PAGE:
Sunday, 3 January 2016

capital thinking

Under the sign reading 'Duck or Grouse' and into the pub to meet a few friends.

We've all known one another for ages and will talk about most anything. This time, after the first pub, then the curry house and then the next pub, we were briefly talking about finances.

It was mostly about trying to make sense of the various ways we've all been turned over by the financial establishments. Not just on small things like inertia selling of utility services, but on big things like pension planning and investments.

The new Financial Conduct Authority has backed away from any systemic investigation, saying it prefers to precision target individual organisational investigations. Pah. Nothing whatsoever to do with ensuring that the City remains the intact.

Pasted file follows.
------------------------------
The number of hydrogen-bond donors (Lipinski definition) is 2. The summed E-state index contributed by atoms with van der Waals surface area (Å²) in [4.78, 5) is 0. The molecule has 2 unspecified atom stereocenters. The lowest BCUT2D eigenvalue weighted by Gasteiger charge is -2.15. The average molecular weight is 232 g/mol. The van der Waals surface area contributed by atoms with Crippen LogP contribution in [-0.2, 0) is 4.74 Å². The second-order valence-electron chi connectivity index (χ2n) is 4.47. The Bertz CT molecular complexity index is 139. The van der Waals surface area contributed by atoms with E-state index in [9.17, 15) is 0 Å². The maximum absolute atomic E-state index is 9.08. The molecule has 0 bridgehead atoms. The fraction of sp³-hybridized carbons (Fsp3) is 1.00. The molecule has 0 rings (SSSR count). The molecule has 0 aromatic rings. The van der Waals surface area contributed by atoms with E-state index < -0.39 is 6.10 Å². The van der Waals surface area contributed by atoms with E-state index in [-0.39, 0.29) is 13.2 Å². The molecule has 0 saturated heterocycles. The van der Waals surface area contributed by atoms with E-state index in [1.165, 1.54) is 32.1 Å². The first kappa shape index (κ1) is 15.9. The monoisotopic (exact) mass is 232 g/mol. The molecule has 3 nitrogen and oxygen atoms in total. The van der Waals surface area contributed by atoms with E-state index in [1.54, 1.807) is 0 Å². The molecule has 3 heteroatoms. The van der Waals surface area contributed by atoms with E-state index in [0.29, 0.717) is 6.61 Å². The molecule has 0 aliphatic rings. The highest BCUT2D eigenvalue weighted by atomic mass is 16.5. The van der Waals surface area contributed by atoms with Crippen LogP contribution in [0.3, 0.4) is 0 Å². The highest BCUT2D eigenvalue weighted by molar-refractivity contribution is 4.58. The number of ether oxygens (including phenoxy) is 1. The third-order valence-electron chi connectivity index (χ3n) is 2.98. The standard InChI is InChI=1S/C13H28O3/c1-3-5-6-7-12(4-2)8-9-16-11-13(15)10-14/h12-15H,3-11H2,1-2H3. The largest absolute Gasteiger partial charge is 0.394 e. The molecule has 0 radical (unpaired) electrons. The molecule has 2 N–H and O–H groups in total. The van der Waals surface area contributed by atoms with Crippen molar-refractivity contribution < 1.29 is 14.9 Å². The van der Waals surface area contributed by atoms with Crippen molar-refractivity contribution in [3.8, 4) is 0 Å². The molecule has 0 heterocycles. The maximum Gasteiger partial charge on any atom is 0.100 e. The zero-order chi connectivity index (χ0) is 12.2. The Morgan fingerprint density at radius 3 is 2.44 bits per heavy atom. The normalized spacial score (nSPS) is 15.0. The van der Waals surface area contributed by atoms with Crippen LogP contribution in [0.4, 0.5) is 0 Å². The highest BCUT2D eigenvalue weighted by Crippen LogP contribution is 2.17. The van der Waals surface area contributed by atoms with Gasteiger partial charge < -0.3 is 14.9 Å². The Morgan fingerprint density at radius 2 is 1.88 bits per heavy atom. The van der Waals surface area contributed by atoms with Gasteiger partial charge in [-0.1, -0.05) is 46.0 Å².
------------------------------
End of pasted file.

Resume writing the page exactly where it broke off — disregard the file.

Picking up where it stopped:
Anyway, we'd all got tales of ways we'd been ripped off, from my case of collapsed Equitable Life pension scheme, to 'financial advisor schemes' running for multiple years with apparently 'no tax liability' (not me, I add, but still suspicious). All of us had stories and all of them implied largish losses.

We noticed a few common themes. Badly informed and often polarised financial advisors. Limited access to product sets, poor and mainly reactive regulatory controls throughout the industry, the way that the financial houses and planners win whatever happens (commission, run-rate, bail-out, bonuses) and the way that the average punter always pays (fee percentages, insidious effects from quantitive easing, the hidden effects of undisclosed inflation, and so on).

As a group of individuals we are all fairly switched on, yet each of us is somehow handling systemic challenges from these economic biases. We're all fundamentally survivors, yet each of us observed how it is getting tougher for those who follow us.

Maybe I'll need to add some other types of targets to my list for 2016.

No comments: